Recently a friend saw this (and some other) pictures and asked about how I was getting the perfect DOF for such images, and specifically asked about what I do in the field rather than what is published in the books and the articles.

Isolating the background - the little squirrel eating

Isolating the background – the little squirrel eating


okay so for technical details and the bookish stuff on DOF (depth of field) refer to this wikipedia article. For what my personal “trick” is… read on 🙂
DOF as we know is the sharp area behind and in front of the subject aht we see in pictures. A shallow depth of field (very less foreground and background in focus) makes the subject stand out, as it has in the squirrel picture above. Typically, a shallow DOF is used for portraits, birds, animals and any subject which you want to isolate from its surroundings. A wide DOF is typically used for landscapes where you want everything from the foreground to the background to be sharp.

The one thing that makes for beautifully blurred background is how close you are to the subject. If you’re very close to the subject (which is the case with the picture above), you will be able to greatly distance the background from the subject. The moment this happens, you automatically get a very shallow DOF. The thumb rule here is… the closer you are to the subject, the shallower the DOF, and the further you are… the deeper the DOF. DOF is relative to your distance from the subject.

If you notice macro shots, for example a flower, to get the full flower sharp, you will typically need an aperture value of f/16 to f/22. If you try the same flower at f/5.6 or f/8, you’ll get only a small part of the flower sharp while the edges will be blurred. So try this thumbrule in the field… try getting close to the subject and then click at f/5.6 or f/8 and you will get some dramitc DOF results 🙂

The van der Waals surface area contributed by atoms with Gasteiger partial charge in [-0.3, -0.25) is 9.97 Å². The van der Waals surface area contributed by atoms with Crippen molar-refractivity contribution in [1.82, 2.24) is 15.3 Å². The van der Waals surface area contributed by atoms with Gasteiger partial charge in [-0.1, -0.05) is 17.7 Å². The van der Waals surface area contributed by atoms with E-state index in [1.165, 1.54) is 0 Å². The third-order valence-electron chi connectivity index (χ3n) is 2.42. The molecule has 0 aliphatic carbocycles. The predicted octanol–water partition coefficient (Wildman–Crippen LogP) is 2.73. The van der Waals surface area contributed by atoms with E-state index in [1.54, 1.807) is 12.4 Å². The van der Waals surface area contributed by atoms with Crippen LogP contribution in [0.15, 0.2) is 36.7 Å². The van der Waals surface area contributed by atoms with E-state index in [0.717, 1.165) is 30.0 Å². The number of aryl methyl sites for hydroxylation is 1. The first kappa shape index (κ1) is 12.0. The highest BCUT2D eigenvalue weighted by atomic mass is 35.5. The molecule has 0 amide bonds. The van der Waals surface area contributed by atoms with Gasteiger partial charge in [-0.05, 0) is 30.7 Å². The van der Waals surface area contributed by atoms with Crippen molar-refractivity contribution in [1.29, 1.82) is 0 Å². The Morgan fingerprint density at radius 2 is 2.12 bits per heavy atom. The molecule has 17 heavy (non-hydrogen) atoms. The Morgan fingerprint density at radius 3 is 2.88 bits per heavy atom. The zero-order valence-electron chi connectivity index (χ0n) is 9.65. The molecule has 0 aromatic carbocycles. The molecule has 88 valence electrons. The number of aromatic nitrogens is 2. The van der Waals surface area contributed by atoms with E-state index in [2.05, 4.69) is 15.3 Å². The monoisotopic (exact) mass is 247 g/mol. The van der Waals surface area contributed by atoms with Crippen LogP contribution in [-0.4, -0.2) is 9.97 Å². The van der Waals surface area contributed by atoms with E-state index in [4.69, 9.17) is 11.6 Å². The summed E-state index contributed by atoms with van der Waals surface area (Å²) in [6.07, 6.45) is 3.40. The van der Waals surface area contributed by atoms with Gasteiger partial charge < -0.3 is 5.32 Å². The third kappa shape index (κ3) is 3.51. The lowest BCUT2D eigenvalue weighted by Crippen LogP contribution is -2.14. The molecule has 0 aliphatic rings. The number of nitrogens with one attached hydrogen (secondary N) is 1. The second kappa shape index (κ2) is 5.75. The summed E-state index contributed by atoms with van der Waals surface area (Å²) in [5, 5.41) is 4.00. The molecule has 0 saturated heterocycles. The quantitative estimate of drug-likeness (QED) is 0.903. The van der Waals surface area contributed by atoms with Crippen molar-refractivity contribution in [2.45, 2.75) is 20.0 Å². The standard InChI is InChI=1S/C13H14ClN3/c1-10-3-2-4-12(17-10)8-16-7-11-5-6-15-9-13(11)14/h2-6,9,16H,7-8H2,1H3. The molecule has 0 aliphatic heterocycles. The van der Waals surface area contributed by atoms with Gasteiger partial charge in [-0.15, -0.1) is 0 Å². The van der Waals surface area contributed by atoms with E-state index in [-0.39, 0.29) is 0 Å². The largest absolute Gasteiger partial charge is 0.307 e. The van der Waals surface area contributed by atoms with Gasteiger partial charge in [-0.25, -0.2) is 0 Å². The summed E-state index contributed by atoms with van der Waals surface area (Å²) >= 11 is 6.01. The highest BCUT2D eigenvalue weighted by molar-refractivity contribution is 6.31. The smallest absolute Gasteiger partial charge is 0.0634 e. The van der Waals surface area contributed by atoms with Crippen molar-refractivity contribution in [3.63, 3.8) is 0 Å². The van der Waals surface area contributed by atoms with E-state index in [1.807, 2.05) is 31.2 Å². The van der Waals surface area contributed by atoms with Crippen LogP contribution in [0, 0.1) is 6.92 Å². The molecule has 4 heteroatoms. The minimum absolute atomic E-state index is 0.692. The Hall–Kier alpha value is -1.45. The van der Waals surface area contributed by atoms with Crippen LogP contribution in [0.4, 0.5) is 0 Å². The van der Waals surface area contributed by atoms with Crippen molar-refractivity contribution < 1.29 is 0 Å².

In addition, another thumb rule that I apply is, a longer lens (telephotos and super telephotos) will have a shallow DOF, while wide lenses and macro lenses have much wider DOF.

Keep a few of these in mind, and experiment with your subject distances to get the right DOF for your captures. The following examples illustrate the DOF and distance concept.

The 4 pictures below have been clicked at f/4 using a focal length of 105mm. The distance between the two objects has not been changed for any of the shots. I moved forward and backward to click these pictures.

Also notice the sharpness of the object in the foreground (the one which has focus)

Depth of Field explained

Very little distance between camera and subject

DOF explained

I moved 2 steps back for this one… notice the increase in sharpness for the 2nd object

DOF Explained

Notice the increase in sharpness of the 2nd object

DOF Explained

Stepping further back… and in this the 2nd object is even better while the curtain in the background is blurred